Don’t look now, but the highly open-minded society of Thailand has suddenly gotten itself into a controversy surrounding the local movie “Insects in the Backyard” by Director Tanwarin Sukkaphisit that has already been banned twice for the reason of being against public morals.
Let’s forget the politics of s/he, his/her, bio/sociological _ the politics of trans _ she says. Man or woman, katoey or transvestite or cross-dresser or transgender, no matter the label, no matter what noun or pronoun, she doesn’t mind. What Tanwarin Sukkaphisit minds is why her latest movie was banned, twice, by the rating committee. What she minds is why the board believes her film, Insects in the Backyard, is a ”disruption of national order and public morals,” according to Article 29 of the Film Act 2008. Why her film, and never, say, the slap party insouciantly displayed on TV every night?
”I feel like a terrorist,” she says. ”I was just making a movie.”
Insects in the Backyard, a small film Tanwarin made with less than 500,000 baht, was shown at the World Film Festival of Bangkok earlier this month. Two weeks ago it was banned from general release by the rating committee under the Office of National Culture Commission. The board said it was because the film displayed a shot of a penis. They also said because it contains an allusion to patricide and prostitution. The fact that the board failed to give a consistent, comprehensible reason for the ban _ instead of handing the film the strictest classification, 20-plus, with ID checks at the door _ besides citing a formulaic clause from the law has heightened the frustration of the filmmaking community.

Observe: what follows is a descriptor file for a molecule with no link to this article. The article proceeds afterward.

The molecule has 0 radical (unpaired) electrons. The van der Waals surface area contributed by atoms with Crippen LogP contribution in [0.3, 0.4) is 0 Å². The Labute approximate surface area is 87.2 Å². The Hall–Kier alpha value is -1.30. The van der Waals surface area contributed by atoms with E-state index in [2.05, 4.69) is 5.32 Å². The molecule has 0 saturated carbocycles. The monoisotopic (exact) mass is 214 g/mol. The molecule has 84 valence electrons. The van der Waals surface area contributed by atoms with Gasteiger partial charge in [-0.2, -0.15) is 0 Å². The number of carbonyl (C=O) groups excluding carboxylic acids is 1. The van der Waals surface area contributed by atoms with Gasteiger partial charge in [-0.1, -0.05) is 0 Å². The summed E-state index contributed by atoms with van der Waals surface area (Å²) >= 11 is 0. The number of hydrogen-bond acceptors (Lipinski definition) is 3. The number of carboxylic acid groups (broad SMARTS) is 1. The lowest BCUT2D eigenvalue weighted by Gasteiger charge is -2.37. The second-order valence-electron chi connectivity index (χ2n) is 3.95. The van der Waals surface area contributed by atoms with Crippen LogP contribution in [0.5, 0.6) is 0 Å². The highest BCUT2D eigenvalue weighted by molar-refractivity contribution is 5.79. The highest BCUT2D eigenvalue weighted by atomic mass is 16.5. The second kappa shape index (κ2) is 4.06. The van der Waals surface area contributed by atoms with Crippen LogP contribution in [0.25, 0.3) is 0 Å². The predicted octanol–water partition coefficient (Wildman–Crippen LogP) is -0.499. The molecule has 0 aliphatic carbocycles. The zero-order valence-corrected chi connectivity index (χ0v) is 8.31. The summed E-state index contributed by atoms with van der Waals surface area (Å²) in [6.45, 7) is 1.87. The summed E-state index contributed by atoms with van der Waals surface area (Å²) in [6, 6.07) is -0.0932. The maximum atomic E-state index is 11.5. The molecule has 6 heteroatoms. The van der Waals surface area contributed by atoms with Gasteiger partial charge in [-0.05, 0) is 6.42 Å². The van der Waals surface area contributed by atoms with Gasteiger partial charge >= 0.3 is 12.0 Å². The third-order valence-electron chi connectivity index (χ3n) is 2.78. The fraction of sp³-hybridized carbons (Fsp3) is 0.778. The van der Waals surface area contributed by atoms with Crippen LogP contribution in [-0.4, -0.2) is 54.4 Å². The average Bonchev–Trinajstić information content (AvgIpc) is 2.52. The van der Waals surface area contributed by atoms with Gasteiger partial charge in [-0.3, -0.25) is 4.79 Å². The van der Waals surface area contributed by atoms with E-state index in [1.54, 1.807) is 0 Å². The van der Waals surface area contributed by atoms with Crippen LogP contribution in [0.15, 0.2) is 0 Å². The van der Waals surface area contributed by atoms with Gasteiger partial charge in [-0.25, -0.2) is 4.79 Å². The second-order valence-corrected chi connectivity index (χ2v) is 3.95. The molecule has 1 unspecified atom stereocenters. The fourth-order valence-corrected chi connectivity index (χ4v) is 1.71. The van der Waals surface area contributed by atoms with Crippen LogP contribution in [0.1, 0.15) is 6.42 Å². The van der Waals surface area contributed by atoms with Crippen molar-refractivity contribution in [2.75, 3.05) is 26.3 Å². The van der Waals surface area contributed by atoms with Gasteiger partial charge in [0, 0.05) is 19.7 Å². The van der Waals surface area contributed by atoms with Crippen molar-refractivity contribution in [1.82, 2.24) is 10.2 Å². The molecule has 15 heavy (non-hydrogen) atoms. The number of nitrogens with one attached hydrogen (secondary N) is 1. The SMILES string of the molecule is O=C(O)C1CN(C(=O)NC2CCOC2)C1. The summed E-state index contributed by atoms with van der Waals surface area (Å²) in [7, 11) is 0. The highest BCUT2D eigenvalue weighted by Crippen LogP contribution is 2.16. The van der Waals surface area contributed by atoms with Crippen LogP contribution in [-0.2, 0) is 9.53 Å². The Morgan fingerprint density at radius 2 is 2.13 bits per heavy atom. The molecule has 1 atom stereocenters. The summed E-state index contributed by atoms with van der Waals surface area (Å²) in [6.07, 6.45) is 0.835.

Then there was a complication that exposed the flawed implementation of the Film Act. Last week, Tanwarin and representatives of the Thai Film Directors Association went to lodge an appeal. But the board told them that when the director first submitted the film for consideration, she misplaced the information about the film’s copyrights. So, technically, Tanwarin couldn’t appeal, but she had to repeat the process of submitting the film to the board (and pay the fee again). On Wednesday the board passed the same verdict: once wasn’t enough, Insects in the Backyard was banned twice in three weeks by the same committee.